- What makes this space/environment unique?
- What are the current pain points/problems are users experiencing?
- Are they doing any workarounds to solve those problems? What are they? How efficient are they?
- How do people interact with each other?
Now that you know the questions you would like to answer, you are better equipped to identify where opportunities exist to solve a problem. Many more questions may arise during your on-site visit, but these base ones ensure a solid foundation of research. You are now ready to select a methodology for collecting the data necessary to answer those questions.
2. Use An Observational Framework
The entire purpose of on-site research is to observe and record – a task that can be much harder than it sounds. What should you be paying close attention to, and what should be ignored? How do you separate signal from noise?
To answer these fundamental questions, many UX researchers turn to an observational framework, a method and organisational tool for ensuring critical user data is identified and captured appropriately, over all kinds of interactions.
There are all sorts of observational frameworks to choose from, but one of the most common among UX designers (and the one we employ the most at Codal) is POEMS.
POEMS is an excellent framework because of its versatility. It is equally effective if you have fifteen minutes to observe or fifty. It is also recommended for its breadth, which lies right in its acronym:
- People: Roles, positions, behavioral traits, demographics, population
- Objects: What people are interacting with: machines, tools, furniture, etc.
- Environments: Lighting, temperature, architecture, atmosphere
- Messages: Language, verbiage, common phrases, social/professional interactions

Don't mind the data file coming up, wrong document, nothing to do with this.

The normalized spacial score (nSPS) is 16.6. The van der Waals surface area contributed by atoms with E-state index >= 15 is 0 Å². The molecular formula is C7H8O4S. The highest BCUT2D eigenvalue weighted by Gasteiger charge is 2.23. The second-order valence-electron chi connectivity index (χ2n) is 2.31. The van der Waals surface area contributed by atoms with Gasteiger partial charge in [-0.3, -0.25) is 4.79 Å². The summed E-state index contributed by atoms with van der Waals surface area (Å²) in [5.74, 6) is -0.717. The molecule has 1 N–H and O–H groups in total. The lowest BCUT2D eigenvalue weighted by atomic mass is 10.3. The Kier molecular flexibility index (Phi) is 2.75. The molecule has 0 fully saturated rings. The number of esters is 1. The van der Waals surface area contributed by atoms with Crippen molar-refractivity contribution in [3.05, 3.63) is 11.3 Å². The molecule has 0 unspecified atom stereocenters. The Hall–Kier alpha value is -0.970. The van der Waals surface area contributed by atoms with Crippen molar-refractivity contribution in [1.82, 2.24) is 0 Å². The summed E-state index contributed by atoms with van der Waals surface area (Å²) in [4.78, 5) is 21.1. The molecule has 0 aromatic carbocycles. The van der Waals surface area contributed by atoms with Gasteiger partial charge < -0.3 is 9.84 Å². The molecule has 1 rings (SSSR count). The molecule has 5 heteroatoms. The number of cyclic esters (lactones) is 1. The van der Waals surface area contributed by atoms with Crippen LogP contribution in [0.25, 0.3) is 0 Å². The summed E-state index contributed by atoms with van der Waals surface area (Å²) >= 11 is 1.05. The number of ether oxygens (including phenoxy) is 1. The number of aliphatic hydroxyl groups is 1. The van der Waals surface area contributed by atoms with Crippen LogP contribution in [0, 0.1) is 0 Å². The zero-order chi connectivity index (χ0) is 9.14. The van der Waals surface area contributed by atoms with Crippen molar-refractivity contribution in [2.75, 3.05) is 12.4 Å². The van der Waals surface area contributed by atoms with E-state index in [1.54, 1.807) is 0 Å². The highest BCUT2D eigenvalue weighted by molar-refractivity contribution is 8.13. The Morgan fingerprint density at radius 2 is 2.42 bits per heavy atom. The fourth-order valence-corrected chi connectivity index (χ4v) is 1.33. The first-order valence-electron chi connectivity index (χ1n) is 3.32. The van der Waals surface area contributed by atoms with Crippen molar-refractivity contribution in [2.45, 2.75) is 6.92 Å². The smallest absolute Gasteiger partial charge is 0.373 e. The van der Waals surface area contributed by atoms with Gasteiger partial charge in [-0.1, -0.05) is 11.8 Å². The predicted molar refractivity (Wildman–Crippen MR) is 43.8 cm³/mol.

- Services: All applications, tools, and other systems that influence the environment
By training your eye on these categories and organising your observations as such, you ensure you do not miss insightful user data and keep your records decluttered and easy to revisit later in the design process. There is no shortage of POEMS worksheet around the web, but you can find a reliable template here.
3. Go Beyond Observation
Depending on the project, you may only be able to observe your participants in their natural environment, without interrupting them for more in-depth inquiries. However, if possible, you should sit down with your subjects and conduct process mapping.
Process mapping, like a standard user interview, involves a one-on-one discussion between the user and UXer about the design problem at hand. However, unlike your typical interview, this one occurs while the user is completing a process, and forces them to write out each step of it.
While process mapping, the user lists each step of a particular task (it could be sending an email, signing up for an account, or any other workflow relevant to your project), and then ranks them by criteria such as difficulty and necessity.
The reason process mapping is so effective is that it makes the user deconstruct a task they likely perform on autopilot and forces them to consider it with an unfamiliar granularity. This can reveal all sorts of valuable insight: what part of this process is complicated, what is not, and what does not need to be a part of it at all.
Get Up, Get Out, And Get Something
On-site research is an indispensable tool in a UX design agency’s arsenal and can invigorate a project’s discovery phase. It both informs and expedites the design process moving forward, laying the groundwork for future deliverables such as user journeys, feature list creation and prioritisation, and design principles or guidelines.
So for your next project’ discovery phase, unchain yourself from your desk, escape the confines of the conference room, and in the immortal words of OutKast (two masters of design): “you need to get up, get out and get something”.